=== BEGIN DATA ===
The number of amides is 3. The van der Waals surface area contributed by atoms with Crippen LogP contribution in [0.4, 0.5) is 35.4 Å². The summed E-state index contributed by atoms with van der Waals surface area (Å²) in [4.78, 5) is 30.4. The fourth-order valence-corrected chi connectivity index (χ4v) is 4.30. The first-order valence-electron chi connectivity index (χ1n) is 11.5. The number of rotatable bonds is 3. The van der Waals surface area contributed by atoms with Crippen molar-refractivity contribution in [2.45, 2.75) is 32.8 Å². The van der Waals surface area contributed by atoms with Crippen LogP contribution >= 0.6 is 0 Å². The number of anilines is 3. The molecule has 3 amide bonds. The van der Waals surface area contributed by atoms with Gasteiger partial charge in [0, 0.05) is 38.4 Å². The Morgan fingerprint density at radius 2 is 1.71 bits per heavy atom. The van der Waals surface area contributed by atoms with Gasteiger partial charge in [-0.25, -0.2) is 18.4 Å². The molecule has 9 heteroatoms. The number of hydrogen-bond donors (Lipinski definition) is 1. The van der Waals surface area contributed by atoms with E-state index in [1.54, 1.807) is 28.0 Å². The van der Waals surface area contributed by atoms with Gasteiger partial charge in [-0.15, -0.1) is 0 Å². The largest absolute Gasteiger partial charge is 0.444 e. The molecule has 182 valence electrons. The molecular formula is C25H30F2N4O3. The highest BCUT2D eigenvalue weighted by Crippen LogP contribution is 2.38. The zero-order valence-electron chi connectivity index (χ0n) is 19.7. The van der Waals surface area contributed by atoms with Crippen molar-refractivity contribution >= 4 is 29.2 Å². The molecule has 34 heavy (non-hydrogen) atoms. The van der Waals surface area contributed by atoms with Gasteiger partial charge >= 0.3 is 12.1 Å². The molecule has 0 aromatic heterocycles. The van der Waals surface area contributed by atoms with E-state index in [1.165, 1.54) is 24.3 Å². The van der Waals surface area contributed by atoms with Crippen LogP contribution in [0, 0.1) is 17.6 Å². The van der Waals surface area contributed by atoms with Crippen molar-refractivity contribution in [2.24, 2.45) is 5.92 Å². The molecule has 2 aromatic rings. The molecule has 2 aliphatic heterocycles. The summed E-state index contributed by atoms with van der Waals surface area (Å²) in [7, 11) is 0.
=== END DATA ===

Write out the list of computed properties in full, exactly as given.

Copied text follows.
The number of amides is 3. The van der Waals surface area contributed by atoms with Crippen LogP contribution in [0.4, 0.5) is 35.4 Å². The summed E-state index contributed by atoms with van der Waals surface area (Å²) in [4.78, 5) is 30.4. The fourth-order valence-corrected chi connectivity index (χ4v) is 4.30. The first-order valence-electron chi connectivity index (χ1n) is 11.5. The number of rotatable bonds is 3. The van der Waals surface area contributed by atoms with Crippen molar-refractivity contribution in [2.45, 2.75) is 32.8 Å². The van der Waals surface area contributed by atoms with Crippen LogP contribution >= 0.6 is 0 Å². The number of anilines is 3. The molecule has 3 amide bonds. The van der Waals surface area contributed by atoms with Gasteiger partial charge in [0, 0.05) is 38.4 Å². The Morgan fingerprint density at radius 2 is 1.71 bits per heavy atom. The van der Waals surface area contributed by atoms with Gasteiger partial charge in [-0.25, -0.2) is 18.4 Å². The molecule has 9 heteroatoms. The number of hydrogen-bond donors (Lipinski definition) is 1. The van der Waals surface area contributed by atoms with E-state index in [1.54, 1.807) is 28.0 Å². The van der Waals surface area contributed by atoms with Gasteiger partial charge in [-0.15, -0.1) is 0 Å². The largest absolute Gasteiger partial charge is 0.444 e. The molecule has 182 valence electrons. The molecular formula is C25H30F2N4O3. The highest BCUT2D eigenvalue weighted by Crippen LogP contribution is 2.38. The zero-order valence-electron chi connectivity index (χ0n) is 19.7. The van der Waals surface area contributed by atoms with Crippen molar-refractivity contribution >= 4 is 29.2 Å². The molecule has 34 heavy (non-hydrogen) atoms. The van der Waals surface area contributed by atoms with Gasteiger partial charge >= 0.3 is 12.1 Å². The molecule has 0 aromatic heterocycles. The van der Waals surface area contributed by atoms with E-state index in [1.165, 1.54) is 24.3 Å². The van der Waals surface area contributed by atoms with Crippen LogP contribution in [0, 0.1) is 17.6 Å². The van der Waals surface area contributed by atoms with Crippen molar-refractivity contribution in [2.24, 2.45) is 5.92 Å². The molecule has 2 aromatic rings. The molecule has 2 aliphatic heterocycles. The summed E-state index contributed by atoms with van der Waals surface area (Å²) in [7, 11) is 0.